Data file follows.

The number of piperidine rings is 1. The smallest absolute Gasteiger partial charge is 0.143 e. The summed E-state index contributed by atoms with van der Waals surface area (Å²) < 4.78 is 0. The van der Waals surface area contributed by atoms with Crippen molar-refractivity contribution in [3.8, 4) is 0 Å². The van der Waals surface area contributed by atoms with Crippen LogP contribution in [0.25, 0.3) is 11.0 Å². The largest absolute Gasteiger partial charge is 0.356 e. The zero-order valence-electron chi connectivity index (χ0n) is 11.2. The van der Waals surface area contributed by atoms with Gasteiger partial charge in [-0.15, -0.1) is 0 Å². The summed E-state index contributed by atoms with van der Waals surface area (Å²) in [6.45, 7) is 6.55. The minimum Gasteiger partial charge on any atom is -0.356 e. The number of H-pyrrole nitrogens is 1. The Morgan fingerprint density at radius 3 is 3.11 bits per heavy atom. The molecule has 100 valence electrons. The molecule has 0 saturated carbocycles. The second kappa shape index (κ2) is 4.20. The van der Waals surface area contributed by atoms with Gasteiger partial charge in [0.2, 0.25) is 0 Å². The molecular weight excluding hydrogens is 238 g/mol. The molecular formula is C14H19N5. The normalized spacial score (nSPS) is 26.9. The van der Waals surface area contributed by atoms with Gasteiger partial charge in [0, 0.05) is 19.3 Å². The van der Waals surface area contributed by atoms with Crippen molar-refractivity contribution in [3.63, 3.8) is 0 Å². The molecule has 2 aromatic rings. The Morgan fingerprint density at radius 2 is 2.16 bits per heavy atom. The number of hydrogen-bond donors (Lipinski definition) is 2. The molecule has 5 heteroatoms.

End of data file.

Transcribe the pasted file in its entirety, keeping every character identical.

The number of piperidine rings is 1. The smallest absolute Gasteiger partial charge is 0.143 e. The summed E-state index contributed by atoms with van der Waals surface area (Å²) < 4.78 is 0. The van der Waals surface area contributed by atoms with Crippen molar-refractivity contribution in [3.8, 4) is 0 Å². The van der Waals surface area contributed by atoms with Crippen LogP contribution in [0.25, 0.3) is 11.0 Å². The largest absolute Gasteiger partial charge is 0.356 e. The zero-order valence-electron chi connectivity index (χ0n) is 11.2. The van der Waals surface area contributed by atoms with Gasteiger partial charge in [-0.15, -0.1) is 0 Å². The summed E-state index contributed by atoms with van der Waals surface area (Å²) in [6.45, 7) is 6.55. The minimum Gasteiger partial charge on any atom is -0.356 e. The number of H-pyrrole nitrogens is 1. The Morgan fingerprint density at radius 3 is 3.11 bits per heavy atom. The molecule has 100 valence electrons. The molecule has 0 saturated carbocycles. The second kappa shape index (κ2) is 4.20. The van der Waals surface area contributed by atoms with Gasteiger partial charge in [0.2, 0.25) is 0 Å². The molecular weight excluding hydrogens is 238 g/mol. The molecular formula is C14H19N5. The normalized spacial score (nSPS) is 26.9. The van der Waals surface area contributed by atoms with Gasteiger partial charge in [0, 0.05) is 19.3 Å². The van der Waals surface area contributed by atoms with Crippen molar-refractivity contribution in [3.63, 3.8) is 0 Å². The molecule has 2 aromatic rings. The Morgan fingerprint density at radius 2 is 2.16 bits per heavy atom. The number of hydrogen-bond donors (Lipinski definition) is 2. The molecule has 5 heteroatoms.